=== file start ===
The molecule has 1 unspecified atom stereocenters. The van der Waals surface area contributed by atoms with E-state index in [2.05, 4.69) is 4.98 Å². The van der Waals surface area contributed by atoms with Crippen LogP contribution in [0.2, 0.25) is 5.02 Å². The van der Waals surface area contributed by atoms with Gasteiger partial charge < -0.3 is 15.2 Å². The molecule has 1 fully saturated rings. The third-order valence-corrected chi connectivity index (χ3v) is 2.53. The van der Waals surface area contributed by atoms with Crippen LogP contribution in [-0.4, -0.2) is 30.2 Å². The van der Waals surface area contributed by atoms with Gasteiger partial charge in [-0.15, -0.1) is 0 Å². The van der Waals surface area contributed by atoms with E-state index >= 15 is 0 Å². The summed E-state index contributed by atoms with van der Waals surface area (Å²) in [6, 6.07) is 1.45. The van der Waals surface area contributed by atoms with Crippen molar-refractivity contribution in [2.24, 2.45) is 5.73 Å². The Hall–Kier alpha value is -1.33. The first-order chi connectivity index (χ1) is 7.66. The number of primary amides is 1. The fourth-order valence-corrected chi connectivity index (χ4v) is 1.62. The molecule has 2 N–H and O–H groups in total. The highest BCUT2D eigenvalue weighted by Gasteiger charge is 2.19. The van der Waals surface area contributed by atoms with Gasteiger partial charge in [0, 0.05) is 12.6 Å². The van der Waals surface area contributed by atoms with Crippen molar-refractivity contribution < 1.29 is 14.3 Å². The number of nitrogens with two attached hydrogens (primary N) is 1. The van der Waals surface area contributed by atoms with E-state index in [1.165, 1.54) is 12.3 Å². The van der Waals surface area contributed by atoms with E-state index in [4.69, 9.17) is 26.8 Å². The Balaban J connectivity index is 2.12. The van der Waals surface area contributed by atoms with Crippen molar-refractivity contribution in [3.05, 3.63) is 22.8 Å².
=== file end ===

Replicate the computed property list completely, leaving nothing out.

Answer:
The molecule has 1 unspecified atom stereocenters. The van der Waals surface area contributed by atoms with E-state index in [2.05, 4.69) is 4.98 Å². The van der Waals surface area contributed by atoms with Crippen LogP contribution in [0.2, 0.25) is 5.02 Å². The van der Waals surface area contributed by atoms with Gasteiger partial charge < -0.3 is 15.2 Å². The molecule has 1 fully saturated rings. The third-order valence-corrected chi connectivity index (χ3v) is 2.53. The van der Waals surface area contributed by atoms with Crippen LogP contribution in [-0.4, -0.2) is 30.2 Å². The van der Waals surface area contributed by atoms with Gasteiger partial charge in [-0.15, -0.1) is 0 Å². The van der Waals surface area contributed by atoms with E-state index >= 15 is 0 Å². The summed E-state index contributed by atoms with van der Waals surface area (Å²) in [6, 6.07) is 1.45. The van der Waals surface area contributed by atoms with Crippen molar-refractivity contribution in [2.24, 2.45) is 5.73 Å². The Hall–Kier alpha value is -1.33. The first-order chi connectivity index (χ1) is 7.66. The number of primary amides is 1. The fourth-order valence-corrected chi connectivity index (χ4v) is 1.62. The molecule has 2 N–H and O–H groups in total. The highest BCUT2D eigenvalue weighted by Gasteiger charge is 2.19. The van der Waals surface area contributed by atoms with Gasteiger partial charge in [0, 0.05) is 12.6 Å². The van der Waals surface area contributed by atoms with Crippen molar-refractivity contribution < 1.29 is 14.3 Å². The number of nitrogens with two attached hydrogens (primary N) is 1. The van der Waals surface area contributed by atoms with E-state index in [1.165, 1.54) is 12.3 Å². The van der Waals surface area contributed by atoms with E-state index in [4.69, 9.17) is 26.8 Å². The Balaban J connectivity index is 2.12. The van der Waals surface area contributed by atoms with Crippen molar-refractivity contribution in [3.05, 3.63) is 22.8 Å².